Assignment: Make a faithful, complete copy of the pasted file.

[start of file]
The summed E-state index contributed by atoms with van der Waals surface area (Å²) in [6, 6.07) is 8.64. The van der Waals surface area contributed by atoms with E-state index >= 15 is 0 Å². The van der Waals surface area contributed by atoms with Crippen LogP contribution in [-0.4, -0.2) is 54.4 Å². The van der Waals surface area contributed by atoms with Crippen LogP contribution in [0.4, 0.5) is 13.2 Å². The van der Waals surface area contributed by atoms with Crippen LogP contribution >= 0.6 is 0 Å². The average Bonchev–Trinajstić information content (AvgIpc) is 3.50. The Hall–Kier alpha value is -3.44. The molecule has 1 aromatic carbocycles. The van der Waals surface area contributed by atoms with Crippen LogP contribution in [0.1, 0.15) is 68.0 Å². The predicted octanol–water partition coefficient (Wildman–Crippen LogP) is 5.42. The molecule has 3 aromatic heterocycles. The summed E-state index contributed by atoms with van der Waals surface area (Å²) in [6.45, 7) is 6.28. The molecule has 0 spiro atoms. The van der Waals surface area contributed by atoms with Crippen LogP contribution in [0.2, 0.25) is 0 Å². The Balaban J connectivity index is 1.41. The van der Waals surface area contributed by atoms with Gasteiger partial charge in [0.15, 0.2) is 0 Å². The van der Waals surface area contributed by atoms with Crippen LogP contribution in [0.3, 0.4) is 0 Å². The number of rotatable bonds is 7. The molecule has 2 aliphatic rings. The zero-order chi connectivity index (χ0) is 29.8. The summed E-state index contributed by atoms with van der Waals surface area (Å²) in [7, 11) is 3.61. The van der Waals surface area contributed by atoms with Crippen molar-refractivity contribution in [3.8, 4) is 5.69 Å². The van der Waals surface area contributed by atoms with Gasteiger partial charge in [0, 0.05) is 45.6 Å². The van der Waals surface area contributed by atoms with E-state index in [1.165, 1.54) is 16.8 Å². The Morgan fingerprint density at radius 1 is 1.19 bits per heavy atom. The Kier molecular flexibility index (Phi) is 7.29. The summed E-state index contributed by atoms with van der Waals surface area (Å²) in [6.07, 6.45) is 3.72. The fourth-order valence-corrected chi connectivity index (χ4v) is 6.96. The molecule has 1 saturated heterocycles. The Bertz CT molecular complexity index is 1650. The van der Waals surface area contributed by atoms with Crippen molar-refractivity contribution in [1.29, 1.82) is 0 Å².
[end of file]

The summed E-state index contributed by atoms with van der Waals surface area (Å²) in [6, 6.07) is 8.64. The van der Waals surface area contributed by atoms with E-state index >= 15 is 0 Å². The van der Waals surface area contributed by atoms with Crippen LogP contribution in [-0.4, -0.2) is 54.4 Å². The van der Waals surface area contributed by atoms with Crippen LogP contribution in [0.4, 0.5) is 13.2 Å². The van der Waals surface area contributed by atoms with Crippen LogP contribution >= 0.6 is 0 Å². The average Bonchev–Trinajstić information content (AvgIpc) is 3.50. The Hall–Kier alpha value is -3.44. The molecule has 1 aromatic carbocycles. The van der Waals surface area contributed by atoms with Crippen LogP contribution in [0.1, 0.15) is 68.0 Å². The predicted octanol–water partition coefficient (Wildman–Crippen LogP) is 5.42. The molecule has 3 aromatic heterocycles. The summed E-state index contributed by atoms with van der Waals surface area (Å²) in [6.45, 7) is 6.28. The molecule has 0 spiro atoms. The van der Waals surface area contributed by atoms with Crippen LogP contribution in [0.2, 0.25) is 0 Å². The Balaban J connectivity index is 1.41. The van der Waals surface area contributed by atoms with Gasteiger partial charge in [0.15, 0.2) is 0 Å². The van der Waals surface area contributed by atoms with Crippen LogP contribution in [0.3, 0.4) is 0 Å². The number of rotatable bonds is 7. The molecule has 2 aliphatic rings. The zero-order chi connectivity index (χ0) is 29.8. The summed E-state index contributed by atoms with van der Waals surface area (Å²) in [7, 11) is 3.61. The van der Waals surface area contributed by atoms with Crippen molar-refractivity contribution in [3.8, 4) is 5.69 Å². The van der Waals surface area contributed by atoms with Gasteiger partial charge in [0, 0.05) is 45.6 Å². The van der Waals surface area contributed by atoms with E-state index in [1.165, 1.54) is 16.8 Å². The Morgan fingerprint density at radius 1 is 1.19 bits per heavy atom. The Kier molecular flexibility index (Phi) is 7.29. The summed E-state index contributed by atoms with van der Waals surface area (Å²) in [6.07, 6.45) is 3.72. The fourth-order valence-corrected chi connectivity index (χ4v) is 6.96. The molecule has 1 saturated heterocycles. The Bertz CT molecular complexity index is 1650. The van der Waals surface area contributed by atoms with Crippen molar-refractivity contribution in [1.29, 1.82) is 0 Å².